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Weird Wisconsin (article)
Post by jenny on Mar 15th, 2004, 11:22am



March 2, 2004
Sartre said Hell is other people. Sometimes it’s your own mother.

In October 2002, I gave a ghost talk to a seniors group in south Milwaukee. Afterwards a woman came up and told me her amazing story.

I was so caught up in her story; I never even learned her name. I usually refer to her as “the woman,” as I think about her and her experience in an iconic sense, but for convenience, this sixties-ish woman is Mary.

A household of three; Mary, her husband, and Mary’s mother, who had been living with the couple for over 15 years. In the mid-1990s Mother got sick, began deteriorating mentally and physically. The couple admitted her to a nursing home. Mother’s health got worse – she probably knew she was going to die – begged to return home. Mary, though, had a full time job, her husband worked, and neither had the time to give Mother the care she needed or deserved. They just couldn’t bring her home.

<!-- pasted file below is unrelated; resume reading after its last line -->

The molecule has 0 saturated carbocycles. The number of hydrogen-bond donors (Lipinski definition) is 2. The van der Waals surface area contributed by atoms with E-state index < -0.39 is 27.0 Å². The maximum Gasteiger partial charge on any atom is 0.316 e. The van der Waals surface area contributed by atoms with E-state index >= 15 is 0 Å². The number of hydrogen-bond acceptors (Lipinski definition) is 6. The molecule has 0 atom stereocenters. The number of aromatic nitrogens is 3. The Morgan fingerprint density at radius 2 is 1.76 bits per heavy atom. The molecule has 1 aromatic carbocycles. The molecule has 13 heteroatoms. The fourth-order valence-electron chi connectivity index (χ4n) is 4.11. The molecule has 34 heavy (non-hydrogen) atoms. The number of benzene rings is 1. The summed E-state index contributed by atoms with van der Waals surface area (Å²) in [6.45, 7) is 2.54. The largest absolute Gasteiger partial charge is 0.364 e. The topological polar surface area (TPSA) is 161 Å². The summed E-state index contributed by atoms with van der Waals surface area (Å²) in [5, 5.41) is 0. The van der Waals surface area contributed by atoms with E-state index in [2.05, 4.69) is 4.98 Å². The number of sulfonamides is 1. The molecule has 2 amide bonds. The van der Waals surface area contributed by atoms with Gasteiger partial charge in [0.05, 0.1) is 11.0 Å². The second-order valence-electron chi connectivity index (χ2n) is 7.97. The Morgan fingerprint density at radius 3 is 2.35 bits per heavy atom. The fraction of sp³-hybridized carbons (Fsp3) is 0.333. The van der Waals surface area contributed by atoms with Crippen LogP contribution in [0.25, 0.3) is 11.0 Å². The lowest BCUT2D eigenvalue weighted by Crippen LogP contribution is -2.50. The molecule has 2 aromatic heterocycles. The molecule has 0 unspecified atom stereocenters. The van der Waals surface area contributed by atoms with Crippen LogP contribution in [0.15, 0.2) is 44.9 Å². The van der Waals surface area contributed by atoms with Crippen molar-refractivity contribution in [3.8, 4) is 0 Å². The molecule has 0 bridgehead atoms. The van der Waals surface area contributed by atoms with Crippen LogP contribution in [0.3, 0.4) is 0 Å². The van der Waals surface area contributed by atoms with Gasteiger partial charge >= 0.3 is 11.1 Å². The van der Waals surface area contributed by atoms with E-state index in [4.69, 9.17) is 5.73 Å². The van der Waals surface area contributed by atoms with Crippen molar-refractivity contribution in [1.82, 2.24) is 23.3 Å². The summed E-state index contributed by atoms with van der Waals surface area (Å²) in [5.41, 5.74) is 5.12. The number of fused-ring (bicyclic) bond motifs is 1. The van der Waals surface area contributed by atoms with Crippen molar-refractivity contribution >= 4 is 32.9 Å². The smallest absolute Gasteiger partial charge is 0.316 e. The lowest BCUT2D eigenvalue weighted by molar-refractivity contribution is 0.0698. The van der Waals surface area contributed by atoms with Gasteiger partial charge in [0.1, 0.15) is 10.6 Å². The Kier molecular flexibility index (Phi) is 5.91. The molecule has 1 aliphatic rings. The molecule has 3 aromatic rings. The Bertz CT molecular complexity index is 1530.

Mother died. Then she came home on her own.

The doorbell rang one night. No one there. Mary closed it, walked away. A few minutes later, it rang again. Still no one there, or no one that Mary could see.

But Mother had moved back home. And she was a noisy woman. She let her presence – maybe displeasure – be known. She’d walk up and down the wooden floors, making a tremendous racket. She’d bang around in bedrooms, pace hallways, pound on walls. Mary often heard the sound of a rocking chair creaking on a wooden floor in one of the bedrooms, but there was no rocking chair in that room. Doors slammed all the time. Mary heard breathing behind her. Felt watched.